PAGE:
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Article
November 1986

Cephalosporin Therapy for Salmonellosis: Questions of Efficacy and Cross Resistance With Ampicillin

Author Affiliations

From the Department of Medicine, Bayley Seton Hospital, Staten Island, NY (Dr Cherubin), the Infectious Disease Section, Medical Service Microbiology Section, Laboratory Service, Veterans Administration Medical Center, East Orange, NJ (Dr Eng), and R. M. Alden Laboratory, Los Angeles (Drs Smith and Goldstein).

Arch Intern Med. 1986;146(11):2149-2152. doi:10.1001/archinte.1986.00360230065011
Abstract

• The new cephalosporins should be explored for Salmonella septicemia efficacy, because of multiple-drug resistance, the high incidence of patient allergies to ampicillin and sulfamethoxazole-trimethoprim, and the limited number of antibiotics with proven efficacy. This study reports on six widely used cephalosporins: cephalothin, cefamandole, cefoperazone, cefoxitin, cefotaxime, and ceftriaxone with respect to in vitro killing of Salmonella. This in vitro activity was related to the stability of the agents to β-lactamases. Cefoperazone was the least stable, followed by cefamandole and cephalothin. Cefoxitin, cefotaxime, and ceftriaxone were the most stable. The β-lactamase—unstable agents permitted regrowth of β-lactamase—producing salmonella within 36 hours. Standard susceptibility tests showed good inhibitory levels by these unstable agents at 18 hours, but the minimum inhibitory concentrations increased dramatically with longer incubation periods. Based on these results, past cephalothin failures for ampicillin-resistant Salmonella can be explained. Additionally, there should be a dichotomy of effectiveness in the new cephalosporins depending on their β-lactamase stability. The stable cephalosporins deserve further clinical trials In the treatment of β-lactamase—producing Salmonella infections.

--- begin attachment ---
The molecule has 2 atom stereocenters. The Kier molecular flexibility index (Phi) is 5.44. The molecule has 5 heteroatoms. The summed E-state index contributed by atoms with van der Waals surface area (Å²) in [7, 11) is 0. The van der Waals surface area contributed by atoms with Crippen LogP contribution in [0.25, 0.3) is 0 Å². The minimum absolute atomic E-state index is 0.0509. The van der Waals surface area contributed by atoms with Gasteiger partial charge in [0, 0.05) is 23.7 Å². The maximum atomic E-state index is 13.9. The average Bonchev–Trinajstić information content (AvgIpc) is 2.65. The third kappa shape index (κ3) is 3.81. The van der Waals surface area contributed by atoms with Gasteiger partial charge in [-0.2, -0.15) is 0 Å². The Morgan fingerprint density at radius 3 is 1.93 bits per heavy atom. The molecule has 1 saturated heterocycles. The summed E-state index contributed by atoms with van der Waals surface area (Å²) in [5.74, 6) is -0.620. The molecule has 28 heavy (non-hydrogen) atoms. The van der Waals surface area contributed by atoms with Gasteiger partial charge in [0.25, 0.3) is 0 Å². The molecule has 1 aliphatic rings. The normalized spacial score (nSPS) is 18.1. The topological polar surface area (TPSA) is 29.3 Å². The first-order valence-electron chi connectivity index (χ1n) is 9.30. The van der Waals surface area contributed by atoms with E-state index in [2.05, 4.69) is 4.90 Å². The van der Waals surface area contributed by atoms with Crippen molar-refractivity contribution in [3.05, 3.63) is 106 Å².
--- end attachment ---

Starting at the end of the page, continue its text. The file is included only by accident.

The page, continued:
(Arch Intern Med 1986;146:2149-2152)

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